Prostate Cancer Screeninglifewell
Cancer has been one of the leading causes of death in the Western world for several decades and is responsible for great suffering in the sick and people around them. What we know today, with the resounding evolution of medicine in the last 40 years, is that many of these diseases have a cure, especially if they are found in time.
The most important issue when we talk about cancer is the moment, in the evolution of the disease, when the diagnosis is made, that is, in which we know that it exists. All these diseases begin by being a simple microscopic cell that for some reason is different from the others. At that time, and over a long period, cancer is no more than a set of multiplying cells, harmless enough and small enough to be easily treated. The problem is when it ceases to be harmless, progresses and spreads, ceases to be curable and the symptoms begin, causing suffering and culminating in the fatal outcome. As the moment of diagnosis is so decisive for a good result in the treatments came screening programs such as breast cancer, colorectal cancer, among others.
Prostate cancer is the most diagnosed cancer in man, with 417,000 new cases and 92,000 deaths in Europe each year, making it the second leading cause of cancer death. This is therefore a problem of great magnitude, with a huge impact on the health of our communities and which will tend to grow with the aging of the population.
A randomized European study on prostate cancer showed a 21% reduction in mortality with screening, which is equivalent to preventing the death of one man in every 781 screened and 1 in 27 of cancers detected. More impressively, if screening is continued over time, it is enough to track 101 men and detect 13 cancers to prevent a death. These figures show better results than in breast cancer or colorectal cancer screenings.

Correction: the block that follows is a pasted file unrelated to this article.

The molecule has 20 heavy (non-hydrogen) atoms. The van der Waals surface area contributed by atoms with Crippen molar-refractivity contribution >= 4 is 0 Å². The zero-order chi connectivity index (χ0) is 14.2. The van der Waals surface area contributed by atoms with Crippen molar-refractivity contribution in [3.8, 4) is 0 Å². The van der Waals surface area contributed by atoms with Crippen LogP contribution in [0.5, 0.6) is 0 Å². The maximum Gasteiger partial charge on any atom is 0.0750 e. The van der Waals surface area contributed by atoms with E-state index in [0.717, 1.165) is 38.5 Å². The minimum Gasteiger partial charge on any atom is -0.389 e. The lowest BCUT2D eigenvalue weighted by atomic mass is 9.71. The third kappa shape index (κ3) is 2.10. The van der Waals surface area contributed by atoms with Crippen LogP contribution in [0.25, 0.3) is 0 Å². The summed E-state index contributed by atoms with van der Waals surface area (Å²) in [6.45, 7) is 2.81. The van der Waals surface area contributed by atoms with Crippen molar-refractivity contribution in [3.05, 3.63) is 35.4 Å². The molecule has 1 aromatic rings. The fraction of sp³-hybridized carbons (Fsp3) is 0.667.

Despite this overwhelming evidence, the medical community remains historically divided, largely because of the risk of overdiagnosis and potential overtreatment. Overdiagnosis consists in the detection of cancer in patients who are asymptomatic and who will not develop symptoms during the remaining life period. This risk is real and requires a good look at the scope of possible generalised screening.
However, the implementation of health policies contrary to these data have proved disastrous in the United States of America where the trend towards an increase in mortality from aggressive forms of prostate cancer has been a reality in recent years.
The argument for overtreatment is due to complications associated with local treatment, namely urinary incontinence and erectile dysfunction. In this area, as in many others, the evolution has been enormous and today we have the possibility of performing less invasive surgeries with better technical precision, such as laparoscopy and robotic surgery. There is still a long way to go before effective treatment can be ensured free of adverse effects, but it is neither fair nor serious to acknowledge that it has evolved and that better results can be ensured today.
Further research may need to be used for various imaging tests, a detailed laboratory study or even a urodynamic examination. The latter is the ‘gold standard’ of functional bladder evaluation allowing, in most cases, a complete clarification of the causes and circumstances in which urinary losses occur.
When we talk about prostate cancer screening we talk about psa blood test (Prostate Specific Antigen). Isolated of little clinical interest, if measured serially can raise the suspicion of prostate cancer and initiate diagnostic gait. The European Urology Association recommends a first assessment between 40 and 45 years and subsequent assessments depending on the risk of the individual. Generally speak of an annual analysis from the age of 50 and which should be extended until the average life expectancy is less than 10-15 years.
Finally, the way to reconcile these different approaches must always be that of the best information and never that of ignorance. Not knowing the value of PSA so as not to run the risk of overtreating and inducing side effects is to accept the risk of detecting prostate cancer too late and seeing mortality increase. In my opinion it is not acceptable.